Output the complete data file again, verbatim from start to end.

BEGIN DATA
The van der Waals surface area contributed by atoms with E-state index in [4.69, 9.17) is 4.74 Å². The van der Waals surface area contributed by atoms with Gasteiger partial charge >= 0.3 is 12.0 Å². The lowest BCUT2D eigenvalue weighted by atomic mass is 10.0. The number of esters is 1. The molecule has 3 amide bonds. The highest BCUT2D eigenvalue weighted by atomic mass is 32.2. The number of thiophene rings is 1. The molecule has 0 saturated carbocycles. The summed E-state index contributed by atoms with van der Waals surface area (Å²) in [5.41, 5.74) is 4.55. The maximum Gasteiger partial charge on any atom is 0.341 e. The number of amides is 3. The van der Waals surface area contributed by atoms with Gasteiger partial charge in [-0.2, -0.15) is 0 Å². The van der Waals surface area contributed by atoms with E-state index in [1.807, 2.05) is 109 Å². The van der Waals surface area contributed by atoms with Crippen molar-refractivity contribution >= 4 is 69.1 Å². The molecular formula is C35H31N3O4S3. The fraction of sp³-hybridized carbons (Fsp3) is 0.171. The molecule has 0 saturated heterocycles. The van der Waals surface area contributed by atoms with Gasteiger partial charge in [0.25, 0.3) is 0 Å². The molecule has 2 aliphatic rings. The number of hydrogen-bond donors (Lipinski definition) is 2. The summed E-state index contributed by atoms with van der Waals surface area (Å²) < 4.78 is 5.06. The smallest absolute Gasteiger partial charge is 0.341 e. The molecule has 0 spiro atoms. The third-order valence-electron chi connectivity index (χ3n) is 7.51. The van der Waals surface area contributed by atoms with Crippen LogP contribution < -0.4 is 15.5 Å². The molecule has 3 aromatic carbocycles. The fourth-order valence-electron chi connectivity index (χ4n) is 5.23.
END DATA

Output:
The van der Waals surface area contributed by atoms with E-state index in [4.69, 9.17) is 4.74 Å². The van der Waals surface area contributed by atoms with Gasteiger partial charge >= 0.3 is 12.0 Å². The lowest BCUT2D eigenvalue weighted by atomic mass is 10.0. The number of esters is 1. The molecule has 3 amide bonds. The highest BCUT2D eigenvalue weighted by atomic mass is 32.2. The number of thiophene rings is 1. The molecule has 0 saturated carbocycles. The summed E-state index contributed by atoms with van der Waals surface area (Å²) in [5.41, 5.74) is 4.55. The maximum Gasteiger partial charge on any atom is 0.341 e. The number of amides is 3. The van der Waals surface area contributed by atoms with Gasteiger partial charge in [-0.2, -0.15) is 0 Å². The van der Waals surface area contributed by atoms with E-state index in [1.807, 2.05) is 109 Å². The van der Waals surface area contributed by atoms with Crippen molar-refractivity contribution >= 4 is 69.1 Å². The molecular formula is C35H31N3O4S3. The fraction of sp³-hybridized carbons (Fsp3) is 0.171. The molecule has 0 saturated heterocycles. The van der Waals surface area contributed by atoms with Gasteiger partial charge in [0.25, 0.3) is 0 Å². The molecule has 2 aliphatic rings. The number of hydrogen-bond donors (Lipinski definition) is 2. The summed E-state index contributed by atoms with van der Waals surface area (Å²) < 4.78 is 5.06. The smallest absolute Gasteiger partial charge is 0.341 e. The molecule has 0 spiro atoms. The third-order valence-electron chi connectivity index (χ3n) is 7.51. The van der Waals surface area contributed by atoms with Crippen LogP contribution < -0.4 is 15.5 Å². The molecule has 3 aromatic carbocycles. The fourth-order valence-electron chi connectivity index (χ4n) is 5.23.